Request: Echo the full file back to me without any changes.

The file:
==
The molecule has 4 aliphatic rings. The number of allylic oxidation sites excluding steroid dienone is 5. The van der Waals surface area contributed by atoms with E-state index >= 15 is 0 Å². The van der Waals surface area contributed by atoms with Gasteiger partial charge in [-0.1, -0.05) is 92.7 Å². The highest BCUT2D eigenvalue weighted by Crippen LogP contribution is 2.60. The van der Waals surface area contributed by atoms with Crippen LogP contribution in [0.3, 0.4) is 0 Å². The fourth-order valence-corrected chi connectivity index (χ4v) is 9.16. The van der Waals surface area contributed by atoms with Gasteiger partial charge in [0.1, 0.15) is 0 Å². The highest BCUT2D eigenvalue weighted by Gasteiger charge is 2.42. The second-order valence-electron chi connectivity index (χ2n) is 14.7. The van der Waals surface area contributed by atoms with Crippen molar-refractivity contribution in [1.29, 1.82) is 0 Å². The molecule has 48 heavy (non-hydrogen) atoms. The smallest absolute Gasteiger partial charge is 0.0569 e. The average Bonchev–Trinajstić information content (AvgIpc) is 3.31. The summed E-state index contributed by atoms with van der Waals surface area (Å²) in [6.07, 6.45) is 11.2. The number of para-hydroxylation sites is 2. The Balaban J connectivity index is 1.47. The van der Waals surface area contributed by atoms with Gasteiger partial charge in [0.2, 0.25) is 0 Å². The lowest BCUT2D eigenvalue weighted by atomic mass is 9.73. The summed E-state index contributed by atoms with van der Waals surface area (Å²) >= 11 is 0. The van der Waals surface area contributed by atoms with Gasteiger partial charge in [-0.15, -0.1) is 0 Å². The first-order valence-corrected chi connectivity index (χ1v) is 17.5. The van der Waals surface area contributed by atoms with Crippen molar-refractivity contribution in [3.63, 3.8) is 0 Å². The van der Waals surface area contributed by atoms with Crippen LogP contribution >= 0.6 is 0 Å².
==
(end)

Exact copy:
The molecule has 4 aliphatic rings. The number of allylic oxidation sites excluding steroid dienone is 5. The van der Waals surface area contributed by atoms with E-state index >= 15 is 0 Å². The van der Waals surface area contributed by atoms with Gasteiger partial charge in [-0.1, -0.05) is 92.7 Å². The highest BCUT2D eigenvalue weighted by Crippen LogP contribution is 2.60. The van der Waals surface area contributed by atoms with Crippen LogP contribution in [0.3, 0.4) is 0 Å². The fourth-order valence-corrected chi connectivity index (χ4v) is 9.16. The van der Waals surface area contributed by atoms with Gasteiger partial charge in [0.1, 0.15) is 0 Å². The highest BCUT2D eigenvalue weighted by Gasteiger charge is 2.42. The second-order valence-electron chi connectivity index (χ2n) is 14.7. The van der Waals surface area contributed by atoms with Crippen molar-refractivity contribution in [1.29, 1.82) is 0 Å². The molecule has 48 heavy (non-hydrogen) atoms. The smallest absolute Gasteiger partial charge is 0.0569 e. The average Bonchev–Trinajstić information content (AvgIpc) is 3.31. The summed E-state index contributed by atoms with van der Waals surface area (Å²) in [6.07, 6.45) is 11.2. The number of para-hydroxylation sites is 2. The Balaban J connectivity index is 1.47. The van der Waals surface area contributed by atoms with Gasteiger partial charge in [0.2, 0.25) is 0 Å². The lowest BCUT2D eigenvalue weighted by atomic mass is 9.73. The summed E-state index contributed by atoms with van der Waals surface area (Å²) >= 11 is 0. The van der Waals surface area contributed by atoms with Gasteiger partial charge in [-0.15, -0.1) is 0 Å². The first-order valence-corrected chi connectivity index (χ1v) is 17.5. The van der Waals surface area contributed by atoms with Crippen molar-refractivity contribution in [3.63, 3.8) is 0 Å². The van der Waals surface area contributed by atoms with Crippen LogP contribution >= 0.6 is 0 Å².